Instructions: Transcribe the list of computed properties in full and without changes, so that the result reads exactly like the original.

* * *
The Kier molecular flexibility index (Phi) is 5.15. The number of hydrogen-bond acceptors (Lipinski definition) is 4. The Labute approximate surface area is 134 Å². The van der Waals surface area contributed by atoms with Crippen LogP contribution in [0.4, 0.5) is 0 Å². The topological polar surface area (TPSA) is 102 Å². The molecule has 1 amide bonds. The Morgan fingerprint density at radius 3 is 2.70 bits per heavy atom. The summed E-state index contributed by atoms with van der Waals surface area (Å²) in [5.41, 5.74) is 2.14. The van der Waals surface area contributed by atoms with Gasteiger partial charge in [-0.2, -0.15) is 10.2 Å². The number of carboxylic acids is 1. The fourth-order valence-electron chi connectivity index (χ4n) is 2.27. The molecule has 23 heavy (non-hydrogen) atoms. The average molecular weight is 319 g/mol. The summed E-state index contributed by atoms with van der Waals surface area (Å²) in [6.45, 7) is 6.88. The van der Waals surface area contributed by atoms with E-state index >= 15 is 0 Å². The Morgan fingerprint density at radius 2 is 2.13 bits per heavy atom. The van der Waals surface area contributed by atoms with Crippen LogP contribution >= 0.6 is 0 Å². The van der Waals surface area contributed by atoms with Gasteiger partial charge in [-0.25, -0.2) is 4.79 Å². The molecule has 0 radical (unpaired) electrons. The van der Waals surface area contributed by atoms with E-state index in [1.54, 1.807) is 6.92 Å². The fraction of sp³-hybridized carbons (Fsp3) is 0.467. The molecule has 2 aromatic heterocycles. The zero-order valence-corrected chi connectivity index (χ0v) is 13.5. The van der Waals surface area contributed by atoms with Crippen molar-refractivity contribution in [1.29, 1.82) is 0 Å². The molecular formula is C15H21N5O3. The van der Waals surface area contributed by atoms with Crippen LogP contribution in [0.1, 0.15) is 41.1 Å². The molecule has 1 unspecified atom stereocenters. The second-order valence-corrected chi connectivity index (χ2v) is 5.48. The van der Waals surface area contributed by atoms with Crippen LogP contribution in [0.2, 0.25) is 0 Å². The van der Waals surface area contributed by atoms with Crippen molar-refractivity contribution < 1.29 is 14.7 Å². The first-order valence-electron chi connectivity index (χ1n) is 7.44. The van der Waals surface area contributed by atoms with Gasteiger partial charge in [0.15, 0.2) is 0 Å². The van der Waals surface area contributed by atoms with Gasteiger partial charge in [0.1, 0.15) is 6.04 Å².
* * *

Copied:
The Kier molecular flexibility index (Phi) is 5.15. The number of hydrogen-bond acceptors (Lipinski definition) is 4. The Labute approximate surface area is 134 Å². The van der Waals surface area contributed by atoms with Crippen LogP contribution in [0.4, 0.5) is 0 Å². The topological polar surface area (TPSA) is 102 Å². The molecule has 1 amide bonds. The Morgan fingerprint density at radius 3 is 2.70 bits per heavy atom. The summed E-state index contributed by atoms with van der Waals surface area (Å²) in [5.41, 5.74) is 2.14. The van der Waals surface area contributed by atoms with Gasteiger partial charge in [-0.2, -0.15) is 10.2 Å². The number of carboxylic acids is 1. The fourth-order valence-electron chi connectivity index (χ4n) is 2.27. The molecule has 23 heavy (non-hydrogen) atoms. The average molecular weight is 319 g/mol. The summed E-state index contributed by atoms with van der Waals surface area (Å²) in [6.45, 7) is 6.88. The van der Waals surface area contributed by atoms with E-state index >= 15 is 0 Å². The Morgan fingerprint density at radius 2 is 2.13 bits per heavy atom. The van der Waals surface area contributed by atoms with Crippen LogP contribution >= 0.6 is 0 Å². The van der Waals surface area contributed by atoms with Gasteiger partial charge in [-0.25, -0.2) is 4.79 Å². The molecule has 0 radical (unpaired) electrons. The van der Waals surface area contributed by atoms with E-state index in [1.54, 1.807) is 6.92 Å². The fraction of sp³-hybridized carbons (Fsp3) is 0.467. The molecule has 2 aromatic heterocycles. The zero-order valence-corrected chi connectivity index (χ0v) is 13.5. The van der Waals surface area contributed by atoms with Crippen molar-refractivity contribution in [1.29, 1.82) is 0 Å². The molecular formula is C15H21N5O3. The van der Waals surface area contributed by atoms with Crippen LogP contribution in [0.1, 0.15) is 41.1 Å². The molecule has 1 unspecified atom stereocenters. The second-order valence-corrected chi connectivity index (χ2v) is 5.48. The van der Waals surface area contributed by atoms with Crippen LogP contribution in [0.2, 0.25) is 0 Å². The van der Waals surface area contributed by atoms with Crippen molar-refractivity contribution < 1.29 is 14.7 Å². The first-order valence-electron chi connectivity index (χ1n) is 7.44. The van der Waals surface area contributed by atoms with Gasteiger partial charge in [0.15, 0.2) is 0 Å². The van der Waals surface area contributed by atoms with Gasteiger partial charge in [0.1, 0.15) is 6.04 Å².